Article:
9. Glasutte is a nice watch, at the end of the day buy something your happy with, do some research, see if it has a manufacturer calibre or a bought in one from ETA, do they do a chronometre version? Second hand purchase is also good value as long as the condition is ok, All the best!
  10. A very nice watch, the "T" on the dial denotes it is a Tritium lume on the numbers, which dates it to early 1970's It is certainly a valuable watch, i have seen similar models sell before, they also did a white dial version of this one, in my opinion your looking at £800 - £1200 for value Ask your local auction house for an appraisal, Best of luck
  11. Probably the oil they used was at end of its life............. Hopefully you got some sort of guarantee after they serviced it? Goldsmiths do their own repairs on site as well so just check that it actually did go to Rolex themselves.........
  12. Hi, the wrong battery in it wont prevent it from working. If your late mothers watch has been bashed about abit it may well have other issues, coil or dirt ingress etc Batteries have different outputs as some watches work differently. Some quartz watches before midnight go into "high power mode" so they can activate the date mechanism then drop into low power operation, some have alarms or chronograph's with 3 or 4 stepper motors running at the same time as the "time" movement itself, so they need a high current drain There are quite a few nice small watch testers which can be bought for around £30 which will greatly help and also improve your skills and knowledge base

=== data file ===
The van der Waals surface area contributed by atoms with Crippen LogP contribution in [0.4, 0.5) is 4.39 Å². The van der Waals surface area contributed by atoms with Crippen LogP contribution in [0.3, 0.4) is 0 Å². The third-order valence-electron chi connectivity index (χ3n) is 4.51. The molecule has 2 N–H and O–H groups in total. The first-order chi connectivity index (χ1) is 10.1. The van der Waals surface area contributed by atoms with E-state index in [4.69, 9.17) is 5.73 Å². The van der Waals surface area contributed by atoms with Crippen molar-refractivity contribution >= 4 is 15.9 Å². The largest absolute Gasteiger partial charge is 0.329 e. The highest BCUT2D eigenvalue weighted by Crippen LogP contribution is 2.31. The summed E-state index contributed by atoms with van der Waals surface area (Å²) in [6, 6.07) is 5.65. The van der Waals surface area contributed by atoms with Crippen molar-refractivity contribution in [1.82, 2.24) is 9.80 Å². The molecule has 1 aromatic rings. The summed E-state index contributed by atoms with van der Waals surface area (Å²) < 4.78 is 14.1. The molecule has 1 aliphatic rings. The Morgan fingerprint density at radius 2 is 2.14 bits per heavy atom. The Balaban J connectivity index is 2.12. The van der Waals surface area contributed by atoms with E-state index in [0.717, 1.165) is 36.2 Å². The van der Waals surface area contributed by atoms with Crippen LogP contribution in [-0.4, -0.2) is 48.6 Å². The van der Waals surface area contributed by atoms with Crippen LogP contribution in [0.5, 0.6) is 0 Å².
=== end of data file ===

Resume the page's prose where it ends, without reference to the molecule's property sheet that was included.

13. Like Mr Bond said, my old BMW's i had virtually new the old E30 325 sports and M3's are now going for silly money, lost big there I would only buy a watch if i liked it and for wrist time, like others have said i have lost money on them when re-selling What does annoy me is AD's selling to the grey market, i would love a new Rolex Pepsi GMT, but why should i pay double the price from a grey dealer to own one? People who "flip" these new watches are dealers and not watch lovers, ok then, let them make some profit but 8k? That's the same price as a 18K white gold GMT
  14. As Roy said, basically it can be many things!! Your looking at a car engine really, not only does all the pivots have to be clean and lubricated, but then it has to be "in time" with certain sequence of events need to be carried out, a myriad of levers and wheels all working in harmony to get the clock ready to chime, then to make the clock chime, then also be self correcting in-case someone advances the hands without letting it chime first I would sit it on the mantel piece and let it tick for an hour and see if it corrects itself and start chiming, failing that it needs to go to a clockmaker for service and repair, its a big job, trust me!